A VoIP phone number is fundamentally analogous to the other…
What is a VoIP PBX System?
The Plain Old Telephone System – frequently abbreviated to POTS – is an integral part of our personal lives as consumers. It is what we use to stay in touch with friends, family and acquaintances. The phone system is also the backbone of enterprise communication that enables business owners, managers and employees to conduct daily transactions and workflows.
In spite of the fact that it has been around for decades, not many of us are familiar with the intricate details of how the phone system works or what happens behind the scenes when we make a phone call. So when we talk about VoIP, it remains a mystery to many people. Most users don’t know how or why it is innovative or its advantages. In fact, the average user doesn’t care either.
Nevertheless, it is imperative for business organizations to understand VoIP technology and how it can be useful for increase in productivity or efficiency. In order to better understand how VoIP works, let us first take a look at the PSTN and PBX systems that are used by the vast majority of businesses.
What Is a PBX System?
Most people have heard of PBX systems and are vaguely aware of how they work. Small businesses that have only 3 to 5 people may be able to manage with a few direct lines provided by the phone company but it can become very costly to provision hundreds of lines as the enterprise grows. A PBX or Private Branch Exchange is a phone system that is used within enterprises to share telephone lines between employees.
The PBX box can connect employees to one another on local lines (internal calls) and allows users to share a certain number of external lines for calls to entities outside the enterprise. The hardware is owned and operated by the business, rather than the phone company. Initially, PBX boxes used analog technology and required human operators to connect calls. Later they were upgraded to to use digital signals and the human operator was replaced with computers for automatic switching.
The business is connected to the PSTN through one or several trunks (a collection of multiple phone lines). These telephone lines required copper networks to carry voice signals and used circuits to connect callers on both ends.
What Is a VoIP PBX System?
Now that we know what is a PBX system, it is relatively easy to understand VoIP PBX systems. Instead of being connected to the phone company through copper lines, the business is connected via SIP trunks. These trunks utilize packet switching technology to route phone calls over the Internet rather than PSTN. The VoIP PBX box eliminates the need for a separate network dedicated to voice.
Phone calls can be sent over data networks just like any other piece of media – text, video, documents, images etc. Basically, the PBX system utilizes VoIP technology instead of relying on the PSTN. The hardware is also frequently referred to as IP-PBXs or simply VoIP systems. Since not everyone has upgraded to VoIP, these systems can connect to both standard phone lines and SIP trunks. Additionally some organizations may require regular landlines for certain purposes such as faxing, as interfaces to security systems etc.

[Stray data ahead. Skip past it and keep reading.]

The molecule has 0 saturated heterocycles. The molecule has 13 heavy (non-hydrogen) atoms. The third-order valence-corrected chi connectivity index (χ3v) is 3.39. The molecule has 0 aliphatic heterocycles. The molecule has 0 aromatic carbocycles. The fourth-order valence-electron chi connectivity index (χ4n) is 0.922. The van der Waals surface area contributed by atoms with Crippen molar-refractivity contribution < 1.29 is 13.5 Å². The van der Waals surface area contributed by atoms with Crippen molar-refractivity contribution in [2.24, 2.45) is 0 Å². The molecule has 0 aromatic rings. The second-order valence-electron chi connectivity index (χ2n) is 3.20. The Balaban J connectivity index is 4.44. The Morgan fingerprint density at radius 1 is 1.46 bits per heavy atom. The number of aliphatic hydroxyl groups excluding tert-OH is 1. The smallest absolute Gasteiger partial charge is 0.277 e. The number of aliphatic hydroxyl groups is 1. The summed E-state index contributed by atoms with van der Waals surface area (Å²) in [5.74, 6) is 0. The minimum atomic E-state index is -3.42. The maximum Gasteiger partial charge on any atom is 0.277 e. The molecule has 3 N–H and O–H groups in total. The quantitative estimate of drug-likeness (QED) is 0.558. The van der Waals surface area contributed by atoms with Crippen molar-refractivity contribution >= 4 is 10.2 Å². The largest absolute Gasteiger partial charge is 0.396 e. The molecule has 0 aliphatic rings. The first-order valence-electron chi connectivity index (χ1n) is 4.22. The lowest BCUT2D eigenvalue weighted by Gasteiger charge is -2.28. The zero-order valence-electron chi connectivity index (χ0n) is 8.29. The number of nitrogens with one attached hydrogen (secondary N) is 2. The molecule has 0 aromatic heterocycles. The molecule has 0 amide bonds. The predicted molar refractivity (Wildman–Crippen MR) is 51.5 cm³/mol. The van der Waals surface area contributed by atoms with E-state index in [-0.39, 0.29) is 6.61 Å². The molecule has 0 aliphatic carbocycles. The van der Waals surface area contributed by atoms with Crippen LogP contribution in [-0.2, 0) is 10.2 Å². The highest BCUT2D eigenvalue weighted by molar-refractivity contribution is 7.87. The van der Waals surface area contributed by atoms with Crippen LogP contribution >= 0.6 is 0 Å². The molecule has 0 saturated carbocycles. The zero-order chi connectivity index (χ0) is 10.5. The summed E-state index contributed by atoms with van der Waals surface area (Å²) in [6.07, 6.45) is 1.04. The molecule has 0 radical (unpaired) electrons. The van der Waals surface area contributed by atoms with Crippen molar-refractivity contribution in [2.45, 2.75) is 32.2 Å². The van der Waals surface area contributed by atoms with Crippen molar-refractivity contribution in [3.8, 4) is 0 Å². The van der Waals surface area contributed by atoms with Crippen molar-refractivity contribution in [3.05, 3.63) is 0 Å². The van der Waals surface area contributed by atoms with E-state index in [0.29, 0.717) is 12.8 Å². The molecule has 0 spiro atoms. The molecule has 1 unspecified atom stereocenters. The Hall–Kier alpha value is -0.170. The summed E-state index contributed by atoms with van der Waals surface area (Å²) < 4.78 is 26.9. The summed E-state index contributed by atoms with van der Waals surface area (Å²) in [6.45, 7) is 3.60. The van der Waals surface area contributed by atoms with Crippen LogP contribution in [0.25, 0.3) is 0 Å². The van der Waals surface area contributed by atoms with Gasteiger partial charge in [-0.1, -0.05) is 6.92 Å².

Why Is It Better?
VoIP PBX systems are a significant upgrade from the older generation of hardware. Many enterprises have switched to VoIP primarily to reduce costs. There are many ways to reduce phone related expenses through VoIP PBX boxes:
Low cost long-distance calls
The majority of the call travels through the enterprise data network or the public Internet and touches the PSTN only at certain points. This means the company does not have to pay exorbitant rates for international calls.
Free calls between employees
For users of the enterprise, calls to colleagues within the same company are completely free. There is no need for the business to monitor expense accounts or track the number of minutes being used by each employee.
Eliminate multiple networks
There is no need for the organization to build, implement and maintain two separate networks that serve essentially the same purpose. Nowadays no business can function without an Internet connection and enterprise data network. So why pay for separate phone lines when voice calls can be routed through the data network itself?
Reduce cost of labor and expertise
Most VoIP PBX systems come with graphical user interfaces and web access that make it easy for the organization to maintain. Moving users between locations, adding new employees or deleting unnecessary numbers can be accomplished in a few minutes, instead of waiting for the phone company to do so. This means the company does not have to hire and pay experts to make changes to the system, network or other equipment.
Of course the benefits of VoIP PBXs go beyond just reducing expenses but cost and ease of maintenance are the primary reasons why most organizations have already switched or are looking to switch to VoIP in the near future.